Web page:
Some Catholic institutions have stated their support for conscience exemptions to vaccine mandates, or have provided materials for individuals with religious objections to receiving a COVID-19 vaccine. The National Catholic Bioethics Center lists a form letter on its website for individual Catholics seeking religious exemptions from vaccine mandates.

“The Roman Catholic Church teaches that a person may be required to refuse a medical intervention, including a vaccination, if his or her informed conscience comes to this sure judgment,” the letter states, adding that the Church “does not prohibit the use of any vaccine, and generally encourages the use of safe and effective vaccines as a way of safeguarding personal and public health.”

The Catholic Medical Association, a national network of Catholic doctors and health care workers, stated on July 28 that it “opposes mandatory COVID-19 vaccinations as a condition of employment without conscience or religious exemptions.”

The New York archdiocese’s memo began by acknowledging the “sincere moral objection” of some individuals to receiving COVID-19 vaccines, “due to their connection to abortion.”

“This concern is particularly acute among people who are strongly pro-life and very loyal to the teaching of the faith,” the memo stated.

The archdiocese further stated, “Any individual is free to exercise discretion on getting the vaccine based upon his or her own beliefs without seeking the inaccurate portrayal of Church instructions.”

Priests, however, “should not be active participants to such actions” by granting religious exemptions, the memo stated.

“Imagine a student receiving a religious [vaccine] exemption, contracting the virus and spreading it throughout the campus. Clearly this would be an embarrassment to the archdiocese. Some even argue that it might impose personal liability on the priest,” the memo said.

Currently, three vaccines have been given an emergency use authorization by the U.S. Food and Drug Administration – those produced by Pfizer, Moderna, and Johnson & Johnson. While all three vaccines were tested on cell lines derived from elective abortions decades ago, only one of the vaccines – Johnson & Johnson – was directly produced using the controversial cell lines.

The Vatican’s Congregation for the Doctrine of the Faith has stated that the use of the vaccines with connections to the questionable cell lines is “morally acceptable,” but that Catholics should seek “ethically irreproachable Covid-19 vaccines” when available.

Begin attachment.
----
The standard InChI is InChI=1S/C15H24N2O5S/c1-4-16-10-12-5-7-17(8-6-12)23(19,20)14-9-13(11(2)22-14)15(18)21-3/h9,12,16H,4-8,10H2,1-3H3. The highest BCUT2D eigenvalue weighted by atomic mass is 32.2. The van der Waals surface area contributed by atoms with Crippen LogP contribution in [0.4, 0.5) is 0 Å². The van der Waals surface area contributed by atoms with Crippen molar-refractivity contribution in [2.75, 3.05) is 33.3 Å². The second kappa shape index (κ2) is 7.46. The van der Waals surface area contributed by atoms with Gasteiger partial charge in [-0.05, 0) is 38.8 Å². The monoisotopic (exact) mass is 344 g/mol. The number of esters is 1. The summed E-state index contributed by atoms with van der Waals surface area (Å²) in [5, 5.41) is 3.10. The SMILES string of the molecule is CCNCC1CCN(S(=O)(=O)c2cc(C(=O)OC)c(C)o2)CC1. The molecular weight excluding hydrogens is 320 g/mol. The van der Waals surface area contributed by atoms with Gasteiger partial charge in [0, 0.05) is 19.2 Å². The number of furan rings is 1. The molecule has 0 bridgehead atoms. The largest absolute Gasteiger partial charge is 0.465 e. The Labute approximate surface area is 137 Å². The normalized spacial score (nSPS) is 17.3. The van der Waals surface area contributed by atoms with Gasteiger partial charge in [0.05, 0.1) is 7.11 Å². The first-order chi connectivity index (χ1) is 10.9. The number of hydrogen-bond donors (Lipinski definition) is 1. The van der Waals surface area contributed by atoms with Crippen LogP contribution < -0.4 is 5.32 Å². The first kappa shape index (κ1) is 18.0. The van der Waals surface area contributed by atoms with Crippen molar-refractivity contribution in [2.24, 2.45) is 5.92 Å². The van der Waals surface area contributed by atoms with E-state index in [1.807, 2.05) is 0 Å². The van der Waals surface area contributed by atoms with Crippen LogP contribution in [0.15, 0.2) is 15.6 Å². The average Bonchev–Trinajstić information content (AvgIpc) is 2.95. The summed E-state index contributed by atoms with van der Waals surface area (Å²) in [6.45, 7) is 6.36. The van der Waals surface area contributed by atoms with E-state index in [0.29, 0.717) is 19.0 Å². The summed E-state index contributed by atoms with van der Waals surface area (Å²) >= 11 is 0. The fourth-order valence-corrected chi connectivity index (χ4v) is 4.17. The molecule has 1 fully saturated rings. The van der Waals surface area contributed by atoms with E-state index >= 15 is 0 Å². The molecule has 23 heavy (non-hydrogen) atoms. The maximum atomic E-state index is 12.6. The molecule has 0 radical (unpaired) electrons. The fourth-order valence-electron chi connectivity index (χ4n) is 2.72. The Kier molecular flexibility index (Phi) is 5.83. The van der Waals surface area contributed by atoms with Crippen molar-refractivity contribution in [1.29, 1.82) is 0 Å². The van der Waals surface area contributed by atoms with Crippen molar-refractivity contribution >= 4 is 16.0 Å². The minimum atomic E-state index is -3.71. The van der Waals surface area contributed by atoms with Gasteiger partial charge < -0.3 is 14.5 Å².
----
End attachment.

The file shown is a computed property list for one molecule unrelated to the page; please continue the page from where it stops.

In its December 2020 note, the Vatican’s Congregation for the Doctrine of the Faith further stated that vaccination must not be mandatory.

“Those who, however, for reasons of conscience, refuse vaccines produced with cell lines from aborted fetuses, must do their utmost to avoid, by other prophylactic means and appropriate behavior, becoming vehicles for the transmission of the infectious agent,” the congregation stated.

The U.S. Conference of Catholic Bishops (USCCB) has stated that all three vaccines approved for use in the United States are “morally acceptable” for use.

“[I]f one can choose among equally safe and effective COVID-19 vaccines, the vaccine with the least connection to abortion-derived cell lines should be chosen,” the USCCB said in March. “Therefore, if one has the ability to choose a vaccine, Pfizer or Moderna’s vaccines should be chosen over Johnson & Johnson’s.”

Body of Tennessee priest on path to canonization reburied in basilica

Fr. Patrick Ryan. Public domain.

Knoxville, Tenn., Aug 2, 2021 / 13:20 pm (CNA).

The body of Servant of God Patrick Ryan, a Tennessee priest who died in 1878 caring for victims of the Chattanooga’s yellow fever epidemic, were moved and reinterred at the city’s Saints Peter and Paul Basilica over the weekend. 

During a yellow fever epidemic in 1878, some 80% of Chattanooga residents fled the city. Father Ryan stayed to minister to the sick, dying of yellow fever himself Sept. 28, 1878. 

Bishop Richard Stika of Knoxville, who opened Father Ryan’s sainthood cause in 2016, celebrated a memorial Mass and presided over Father Ryan’s entombment July 31. 

“There is no greater gift than to give your life for your friends,” Bishop Stika said, as reported by the Chattanoogan. 

“Father Ryan did indeed give his life for his friends, friends that were Catholic, and friends that were not Catholic...His memory is still strong today.”

The procession from the cemetery where Father Ryan was interred to the basilica was mainly done with Ryan’s casket in a hearse, switching to a walking procession with bagpipes near the basilica.